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Accelerator, Brake, or Throttle: What Drives Your Personality Style?

I like this idea from the neuropsychologist Jerome Lubbe about how the Enneagram can be understood through the metaphor of an accelerator/brake/throttle system, which assigns each Enneagram type to one of these elements. 

As you may already know, the Enneagram’s intelligence centers—head, heart, and gut—align with our mental, emotional, and physical health respectively, and each type within these centers functions as either an accelerator (driving action), a brake (promoting reflection and withdrawal), or a throttle (modulating and balancing between the two). Each Intelligence Centre holds within it these three energies which manifest as personality styles.

Moving/Doing Centre (Body-based Intelligence)

Type Eight (Accelerator): Eights are driven by a desire for control and action. They push forward with energy and determination, often taking charge and confronting challenges head-on. Here we might say, their egoic accelerator works to assert dominance and influence over their environment, propelling them into action to protect and empower themselves and others. Their need to take immediate and decisive action fuels their constant forward momentum.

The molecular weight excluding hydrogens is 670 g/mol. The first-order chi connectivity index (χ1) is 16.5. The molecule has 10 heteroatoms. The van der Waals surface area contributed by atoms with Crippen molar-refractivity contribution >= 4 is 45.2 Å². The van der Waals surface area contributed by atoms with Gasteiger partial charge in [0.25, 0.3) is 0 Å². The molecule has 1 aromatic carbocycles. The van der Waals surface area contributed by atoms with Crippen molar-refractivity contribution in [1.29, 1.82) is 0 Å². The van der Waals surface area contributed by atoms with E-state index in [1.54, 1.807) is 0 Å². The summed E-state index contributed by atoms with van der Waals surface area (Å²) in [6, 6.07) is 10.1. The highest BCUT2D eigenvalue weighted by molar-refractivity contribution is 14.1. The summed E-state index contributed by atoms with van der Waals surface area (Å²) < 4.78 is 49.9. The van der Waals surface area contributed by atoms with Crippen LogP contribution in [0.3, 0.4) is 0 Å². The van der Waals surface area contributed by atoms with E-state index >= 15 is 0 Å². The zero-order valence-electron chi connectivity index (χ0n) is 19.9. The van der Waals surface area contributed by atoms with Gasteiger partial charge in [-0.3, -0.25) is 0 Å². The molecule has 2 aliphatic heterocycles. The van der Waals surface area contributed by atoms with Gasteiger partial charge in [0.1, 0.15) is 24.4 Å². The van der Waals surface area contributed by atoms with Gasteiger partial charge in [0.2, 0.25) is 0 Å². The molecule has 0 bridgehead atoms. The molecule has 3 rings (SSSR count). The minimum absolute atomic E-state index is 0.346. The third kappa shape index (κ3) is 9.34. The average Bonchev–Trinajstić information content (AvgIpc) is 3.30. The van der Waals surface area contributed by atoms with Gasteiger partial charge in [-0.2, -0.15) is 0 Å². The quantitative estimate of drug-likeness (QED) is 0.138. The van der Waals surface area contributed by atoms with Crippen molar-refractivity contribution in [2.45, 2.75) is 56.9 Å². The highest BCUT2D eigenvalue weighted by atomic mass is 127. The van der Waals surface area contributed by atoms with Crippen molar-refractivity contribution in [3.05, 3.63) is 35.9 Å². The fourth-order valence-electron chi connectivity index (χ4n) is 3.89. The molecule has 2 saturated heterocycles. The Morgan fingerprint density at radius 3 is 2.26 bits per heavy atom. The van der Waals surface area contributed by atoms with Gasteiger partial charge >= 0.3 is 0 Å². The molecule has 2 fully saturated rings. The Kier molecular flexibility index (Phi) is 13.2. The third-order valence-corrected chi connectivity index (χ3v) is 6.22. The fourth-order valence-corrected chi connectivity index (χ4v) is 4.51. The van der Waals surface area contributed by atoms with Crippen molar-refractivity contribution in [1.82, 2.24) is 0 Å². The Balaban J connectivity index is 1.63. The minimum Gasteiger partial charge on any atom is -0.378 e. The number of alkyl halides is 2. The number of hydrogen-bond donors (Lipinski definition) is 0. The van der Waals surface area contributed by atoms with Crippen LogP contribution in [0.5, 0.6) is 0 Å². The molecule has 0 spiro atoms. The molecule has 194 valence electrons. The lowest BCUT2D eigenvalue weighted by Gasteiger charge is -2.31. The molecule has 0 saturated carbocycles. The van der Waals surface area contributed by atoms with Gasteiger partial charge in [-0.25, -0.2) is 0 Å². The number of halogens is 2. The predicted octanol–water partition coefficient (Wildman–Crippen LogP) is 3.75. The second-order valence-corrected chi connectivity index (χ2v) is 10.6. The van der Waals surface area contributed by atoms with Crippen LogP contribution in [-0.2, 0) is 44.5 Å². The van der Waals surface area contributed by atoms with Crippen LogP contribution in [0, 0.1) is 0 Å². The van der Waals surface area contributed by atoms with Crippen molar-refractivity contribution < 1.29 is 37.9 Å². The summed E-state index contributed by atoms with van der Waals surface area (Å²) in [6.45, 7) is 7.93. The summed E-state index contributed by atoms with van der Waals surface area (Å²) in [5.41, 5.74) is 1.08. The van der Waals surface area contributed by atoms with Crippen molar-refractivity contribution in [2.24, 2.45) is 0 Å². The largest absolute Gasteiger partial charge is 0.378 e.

Type Nine (Brake): Nines seek peace and harmony, often stepping back to maintain a sense of calm. They embody withdrawal and avoidance of conflict, preferring to keep the peace rather than engage in confrontations. Nines brake because their egoic mechanism favours tranquility and comfort. This withdrawal helps them avoid stress and maintain inner and outer harmony, though it can sometimes lead to inaction and complacency, allowing external pressures to build up without direct confrontation.

Type One (Throttle): Ones strive for balance and perfection, regulating their actions to ensure things are done correctly and ethically. They act as the throttle, constantly adjusting to maintain high standards and improve systems. This throttling action results in a continuous self-regulation process, where they seek to align their behaviour with their moral ideals. This balancing act helps them correct course and improve circumstances, but it can also lead to rigidity and self-criticism as they navigate the tension between their high standards and the imperfections of reality.

Feeling/Relating Centre (Emotion-based Intelligence)